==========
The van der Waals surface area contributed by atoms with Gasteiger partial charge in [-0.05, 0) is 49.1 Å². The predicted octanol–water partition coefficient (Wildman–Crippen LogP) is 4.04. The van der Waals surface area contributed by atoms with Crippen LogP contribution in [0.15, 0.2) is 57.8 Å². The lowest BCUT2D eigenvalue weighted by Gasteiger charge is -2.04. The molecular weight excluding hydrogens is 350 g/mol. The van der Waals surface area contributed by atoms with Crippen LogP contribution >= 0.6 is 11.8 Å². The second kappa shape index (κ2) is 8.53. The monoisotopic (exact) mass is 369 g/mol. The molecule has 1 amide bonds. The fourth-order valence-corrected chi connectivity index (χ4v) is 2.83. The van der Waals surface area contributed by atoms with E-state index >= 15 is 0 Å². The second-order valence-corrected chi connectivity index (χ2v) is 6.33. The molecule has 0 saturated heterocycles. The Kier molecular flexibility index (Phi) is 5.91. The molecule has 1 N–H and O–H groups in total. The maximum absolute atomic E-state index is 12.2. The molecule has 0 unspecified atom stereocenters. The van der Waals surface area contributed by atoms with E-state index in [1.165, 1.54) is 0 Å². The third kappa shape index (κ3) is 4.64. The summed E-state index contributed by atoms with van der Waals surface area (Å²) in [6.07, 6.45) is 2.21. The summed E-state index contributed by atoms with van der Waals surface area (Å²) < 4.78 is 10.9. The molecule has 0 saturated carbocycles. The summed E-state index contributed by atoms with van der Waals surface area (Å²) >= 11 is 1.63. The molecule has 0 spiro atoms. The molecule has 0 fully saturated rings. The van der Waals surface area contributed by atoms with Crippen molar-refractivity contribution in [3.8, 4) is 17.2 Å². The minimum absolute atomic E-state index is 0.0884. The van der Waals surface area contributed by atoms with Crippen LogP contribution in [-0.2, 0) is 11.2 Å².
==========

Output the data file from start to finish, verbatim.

The van der Waals surface area contributed by atoms with Gasteiger partial charge in [-0.05, 0) is 49.1 Å². The predicted octanol–water partition coefficient (Wildman–Crippen LogP) is 4.04. The van der Waals surface area contributed by atoms with Crippen LogP contribution in [0.15, 0.2) is 57.8 Å². The lowest BCUT2D eigenvalue weighted by Gasteiger charge is -2.04. The molecular weight excluding hydrogens is 350 g/mol. The van der Waals surface area contributed by atoms with Crippen LogP contribution >= 0.6 is 11.8 Å². The second kappa shape index (κ2) is 8.53. The monoisotopic (exact) mass is 369 g/mol. The molecule has 1 amide bonds. The fourth-order valence-corrected chi connectivity index (χ4v) is 2.83. The van der Waals surface area contributed by atoms with E-state index >= 15 is 0 Å². The second-order valence-corrected chi connectivity index (χ2v) is 6.33. The molecule has 0 saturated heterocycles. The Kier molecular flexibility index (Phi) is 5.91. The molecule has 1 N–H and O–H groups in total. The maximum absolute atomic E-state index is 12.2. The molecule has 0 unspecified atom stereocenters. The van der Waals surface area contributed by atoms with E-state index in [1.165, 1.54) is 0 Å². The third kappa shape index (κ3) is 4.64. The summed E-state index contributed by atoms with van der Waals surface area (Å²) in [6.07, 6.45) is 2.21. The summed E-state index contributed by atoms with van der Waals surface area (Å²) < 4.78 is 10.9. The molecule has 0 saturated carbocycles. The summed E-state index contributed by atoms with van der Waals surface area (Å²) >= 11 is 1.63. The molecule has 0 spiro atoms. The molecule has 0 fully saturated rings. The van der Waals surface area contributed by atoms with Crippen molar-refractivity contribution in [3.8, 4) is 17.2 Å². The minimum absolute atomic E-state index is 0.0884. The van der Waals surface area contributed by atoms with Crippen LogP contribution in [-0.2, 0) is 11.2 Å².